Tuesday, April 12, 2011

Warm Up your Voice Part 1: Breathing

This is part one of the second of my Top Ten Public Speaking Basics

In my experience it is preferable to work with a qualified voice teacher if you want to develop the full potential of your voice.  So the purpose of this article is not to give some "quick-fix" voice exercises to try once on your own to little effect, but rather to offer some guidance on warming up your voice in preparation for your next presentation or speech.

All credit and honour is given to the brilliant voice coach Stewart Pearce whose teaching in his book "The Alchemy of Voice" (Hodder & Stoughton, 2005) has profoundly influenced my teaching in the past few years.


This section benefits from some introduction before getting to the practical routine. You can read on or scroll straight to the warm-up practice: THE BREATHING WARM-UP.


There are various breathing techniques and much information about breathing out there.  I suggest you let go of all the various techniques you might have learnt and all the conflicting advice you may have received and focus more on the naturalness and ease of breathing to speak as you prepare for your presentation.

The rhythm of breathing to speak is set by the rhythm of thinking as well as by what is needed for sustaining your biological functioning. To explain this more fully: we think an idea or concept, choose words to express it, voice it, pause and move on to the next thought we want to voice. Effectively we speak in groups of words which express separate thoughts.  As well as talking we may be sitting, standing, walking or running.  Other activities of the body influence our breathing and usually take priority.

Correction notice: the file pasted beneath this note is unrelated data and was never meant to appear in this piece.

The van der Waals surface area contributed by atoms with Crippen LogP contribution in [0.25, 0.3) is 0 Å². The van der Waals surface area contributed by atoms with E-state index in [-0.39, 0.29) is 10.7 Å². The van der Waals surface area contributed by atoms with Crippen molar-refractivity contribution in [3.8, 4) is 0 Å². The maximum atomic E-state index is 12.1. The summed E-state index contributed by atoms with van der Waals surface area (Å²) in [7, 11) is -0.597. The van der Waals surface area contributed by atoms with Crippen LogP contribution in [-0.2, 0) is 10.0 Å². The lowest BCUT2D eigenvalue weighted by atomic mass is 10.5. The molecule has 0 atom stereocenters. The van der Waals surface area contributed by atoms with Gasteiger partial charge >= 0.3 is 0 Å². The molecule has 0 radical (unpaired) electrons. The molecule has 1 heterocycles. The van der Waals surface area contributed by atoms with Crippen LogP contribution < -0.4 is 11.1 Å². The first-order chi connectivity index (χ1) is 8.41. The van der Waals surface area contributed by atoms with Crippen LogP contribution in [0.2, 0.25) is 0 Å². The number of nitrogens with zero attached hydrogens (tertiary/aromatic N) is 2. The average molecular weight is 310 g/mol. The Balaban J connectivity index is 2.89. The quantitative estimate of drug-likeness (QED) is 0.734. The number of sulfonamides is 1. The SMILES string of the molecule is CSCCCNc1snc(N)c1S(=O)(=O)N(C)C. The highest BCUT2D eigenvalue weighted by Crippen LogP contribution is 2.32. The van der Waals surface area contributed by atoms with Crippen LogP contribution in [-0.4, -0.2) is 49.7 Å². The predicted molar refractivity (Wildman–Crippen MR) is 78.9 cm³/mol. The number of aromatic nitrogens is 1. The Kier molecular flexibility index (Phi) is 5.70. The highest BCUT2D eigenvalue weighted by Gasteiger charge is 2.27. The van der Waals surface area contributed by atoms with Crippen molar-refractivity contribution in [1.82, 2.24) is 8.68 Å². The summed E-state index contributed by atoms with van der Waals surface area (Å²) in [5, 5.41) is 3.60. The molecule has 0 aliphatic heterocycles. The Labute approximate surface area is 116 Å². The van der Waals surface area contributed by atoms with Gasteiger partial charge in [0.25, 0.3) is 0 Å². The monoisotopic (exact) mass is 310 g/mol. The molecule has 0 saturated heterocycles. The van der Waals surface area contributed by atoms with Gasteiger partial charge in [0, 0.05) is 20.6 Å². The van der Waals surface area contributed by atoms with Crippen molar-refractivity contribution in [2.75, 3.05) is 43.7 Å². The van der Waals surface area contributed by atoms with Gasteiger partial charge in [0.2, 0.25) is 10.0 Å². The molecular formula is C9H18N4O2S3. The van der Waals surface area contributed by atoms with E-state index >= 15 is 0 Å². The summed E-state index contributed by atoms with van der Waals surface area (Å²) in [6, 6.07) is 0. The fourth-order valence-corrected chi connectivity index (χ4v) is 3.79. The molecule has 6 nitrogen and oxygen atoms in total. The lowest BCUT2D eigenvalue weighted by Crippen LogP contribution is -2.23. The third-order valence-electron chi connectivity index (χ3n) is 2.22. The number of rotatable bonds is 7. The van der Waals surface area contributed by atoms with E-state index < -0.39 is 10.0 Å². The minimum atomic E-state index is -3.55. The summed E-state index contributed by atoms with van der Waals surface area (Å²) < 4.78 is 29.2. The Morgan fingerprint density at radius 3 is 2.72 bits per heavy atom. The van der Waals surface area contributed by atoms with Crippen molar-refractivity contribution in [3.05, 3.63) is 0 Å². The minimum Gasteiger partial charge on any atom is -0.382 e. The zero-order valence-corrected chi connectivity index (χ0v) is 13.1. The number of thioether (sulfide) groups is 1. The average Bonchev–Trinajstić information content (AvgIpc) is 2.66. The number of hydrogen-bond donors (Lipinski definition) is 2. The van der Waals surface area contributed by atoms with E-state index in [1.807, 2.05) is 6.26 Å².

We learn to coordinate our breathing with our feeling, thinking and voicing so well that we are mostly  unaware of it.  In everyday talking we learn to take a big breath to express a big thought and usually only run out of air when the feeling and thought are too big for the inhalation we have taken.

We've all had this experience in animated conversation: you think a powerful idea, draw breath to express it, get interrupted before you can voice it and find yourself with a huge lungful of unneeded air.  You then have to hold this air until there's a gap for you to talk into or let the air out more or less audibly.

Note that due to the different requirements for breathing for speech we may sometimes inhale through the mouth when talking. Breathing through the nose is of course preferable as the nasal passages filter, warm and moisten the air we inhale.

Because feeling, thinking, speaking and breathing are so interconnected the process can easily become uncoordinated.  Some causes of compromised breathing and speaking are that we:
  • are not speaking what we are thinking
  • are speaking someone else's thoughts
  • have become self-conscious and disconnected
  • are reading or reciting without thinking about the words

Some results of uncoordinated thinking, breathing and voicing are:
  • the voice fading or falling away before the thought is completely voiced
  • weakness, softness, thinness of tone